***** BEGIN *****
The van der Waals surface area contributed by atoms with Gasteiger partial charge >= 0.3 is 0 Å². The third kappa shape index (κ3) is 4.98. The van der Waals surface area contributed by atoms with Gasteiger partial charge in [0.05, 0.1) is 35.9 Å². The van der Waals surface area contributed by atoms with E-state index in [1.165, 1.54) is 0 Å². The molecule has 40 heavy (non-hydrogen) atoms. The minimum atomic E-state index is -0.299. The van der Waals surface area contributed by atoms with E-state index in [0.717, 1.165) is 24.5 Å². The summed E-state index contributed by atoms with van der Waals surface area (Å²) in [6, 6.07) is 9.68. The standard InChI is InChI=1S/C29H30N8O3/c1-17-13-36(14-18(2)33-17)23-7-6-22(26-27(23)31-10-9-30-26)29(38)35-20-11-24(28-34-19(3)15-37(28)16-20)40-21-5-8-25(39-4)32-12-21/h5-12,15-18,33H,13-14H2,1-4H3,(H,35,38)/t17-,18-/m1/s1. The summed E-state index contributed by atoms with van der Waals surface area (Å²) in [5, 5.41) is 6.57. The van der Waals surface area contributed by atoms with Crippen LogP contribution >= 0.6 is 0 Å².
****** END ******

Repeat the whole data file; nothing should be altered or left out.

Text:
The van der Waals surface area contributed by atoms with Gasteiger partial charge >= 0.3 is 0 Å². The third kappa shape index (κ3) is 4.98. The van der Waals surface area contributed by atoms with Gasteiger partial charge in [0.05, 0.1) is 35.9 Å². The van der Waals surface area contributed by atoms with E-state index in [1.165, 1.54) is 0 Å². The molecule has 40 heavy (non-hydrogen) atoms. The minimum atomic E-state index is -0.299. The van der Waals surface area contributed by atoms with E-state index in [0.717, 1.165) is 24.5 Å². The summed E-state index contributed by atoms with van der Waals surface area (Å²) in [6, 6.07) is 9.68. The standard InChI is InChI=1S/C29H30N8O3/c1-17-13-36(14-18(2)33-17)23-7-6-22(26-27(23)31-10-9-30-26)29(38)35-20-11-24(28-34-19(3)15-37(28)16-20)40-21-5-8-25(39-4)32-12-21/h5-12,15-18,33H,13-14H2,1-4H3,(H,35,38)/t17-,18-/m1/s1. The summed E-state index contributed by atoms with van der Waals surface area (Å²) in [5, 5.41) is 6.57. The van der Waals surface area contributed by atoms with Crippen LogP contribution >= 0.6 is 0 Å².